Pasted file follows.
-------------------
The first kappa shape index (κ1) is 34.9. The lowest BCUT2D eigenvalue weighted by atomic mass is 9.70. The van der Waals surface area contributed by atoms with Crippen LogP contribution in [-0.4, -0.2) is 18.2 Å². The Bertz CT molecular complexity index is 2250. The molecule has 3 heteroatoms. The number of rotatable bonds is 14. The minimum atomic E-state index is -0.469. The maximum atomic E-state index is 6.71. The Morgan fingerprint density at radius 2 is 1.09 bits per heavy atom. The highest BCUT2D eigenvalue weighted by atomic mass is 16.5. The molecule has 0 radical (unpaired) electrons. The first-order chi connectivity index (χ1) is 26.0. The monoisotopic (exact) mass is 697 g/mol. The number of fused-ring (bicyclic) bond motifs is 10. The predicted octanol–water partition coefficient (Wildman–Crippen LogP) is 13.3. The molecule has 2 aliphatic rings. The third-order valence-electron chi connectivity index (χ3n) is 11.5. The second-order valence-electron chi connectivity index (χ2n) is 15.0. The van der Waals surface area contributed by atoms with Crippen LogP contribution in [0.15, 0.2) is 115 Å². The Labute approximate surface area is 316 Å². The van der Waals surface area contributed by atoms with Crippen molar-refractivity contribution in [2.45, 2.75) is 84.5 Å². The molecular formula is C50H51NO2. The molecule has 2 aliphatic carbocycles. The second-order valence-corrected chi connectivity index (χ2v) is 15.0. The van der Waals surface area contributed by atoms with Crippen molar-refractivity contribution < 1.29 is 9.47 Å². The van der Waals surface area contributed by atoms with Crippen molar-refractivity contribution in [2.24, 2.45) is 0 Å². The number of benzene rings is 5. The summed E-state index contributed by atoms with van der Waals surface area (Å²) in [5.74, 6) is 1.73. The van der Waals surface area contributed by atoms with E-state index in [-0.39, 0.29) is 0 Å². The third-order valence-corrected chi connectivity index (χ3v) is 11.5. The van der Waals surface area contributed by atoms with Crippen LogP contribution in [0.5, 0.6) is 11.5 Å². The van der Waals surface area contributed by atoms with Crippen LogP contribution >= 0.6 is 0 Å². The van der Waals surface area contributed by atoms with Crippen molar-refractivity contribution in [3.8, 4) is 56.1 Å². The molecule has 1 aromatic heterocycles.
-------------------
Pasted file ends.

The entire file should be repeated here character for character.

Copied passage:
The first kappa shape index (κ1) is 34.9. The lowest BCUT2D eigenvalue weighted by atomic mass is 9.70. The van der Waals surface area contributed by atoms with Crippen LogP contribution in [-0.4, -0.2) is 18.2 Å². The Bertz CT molecular complexity index is 2250. The molecule has 3 heteroatoms. The number of rotatable bonds is 14. The minimum atomic E-state index is -0.469. The maximum atomic E-state index is 6.71. The Morgan fingerprint density at radius 2 is 1.09 bits per heavy atom. The highest BCUT2D eigenvalue weighted by atomic mass is 16.5. The molecule has 0 radical (unpaired) electrons. The first-order chi connectivity index (χ1) is 26.0. The monoisotopic (exact) mass is 697 g/mol. The number of fused-ring (bicyclic) bond motifs is 10. The predicted octanol–water partition coefficient (Wildman–Crippen LogP) is 13.3. The molecule has 2 aliphatic rings. The third-order valence-electron chi connectivity index (χ3n) is 11.5. The second-order valence-electron chi connectivity index (χ2n) is 15.0. The van der Waals surface area contributed by atoms with Crippen LogP contribution in [0.15, 0.2) is 115 Å². The Labute approximate surface area is 316 Å². The van der Waals surface area contributed by atoms with Crippen molar-refractivity contribution in [2.45, 2.75) is 84.5 Å². The molecular formula is C50H51NO2. The molecule has 2 aliphatic carbocycles. The second-order valence-corrected chi connectivity index (χ2v) is 15.0. The van der Waals surface area contributed by atoms with Crippen molar-refractivity contribution < 1.29 is 9.47 Å². The van der Waals surface area contributed by atoms with Crippen molar-refractivity contribution in [2.24, 2.45) is 0 Å². The number of benzene rings is 5. The summed E-state index contributed by atoms with van der Waals surface area (Å²) in [5.74, 6) is 1.73. The van der Waals surface area contributed by atoms with E-state index in [-0.39, 0.29) is 0 Å². The third-order valence-corrected chi connectivity index (χ3v) is 11.5. The van der Waals surface area contributed by atoms with Crippen LogP contribution in [0.5, 0.6) is 11.5 Å². The van der Waals surface area contributed by atoms with Crippen LogP contribution >= 0.6 is 0 Å². The van der Waals surface area contributed by atoms with Crippen molar-refractivity contribution in [3.8, 4) is 56.1 Å². The molecule has 1 aromatic heterocycles.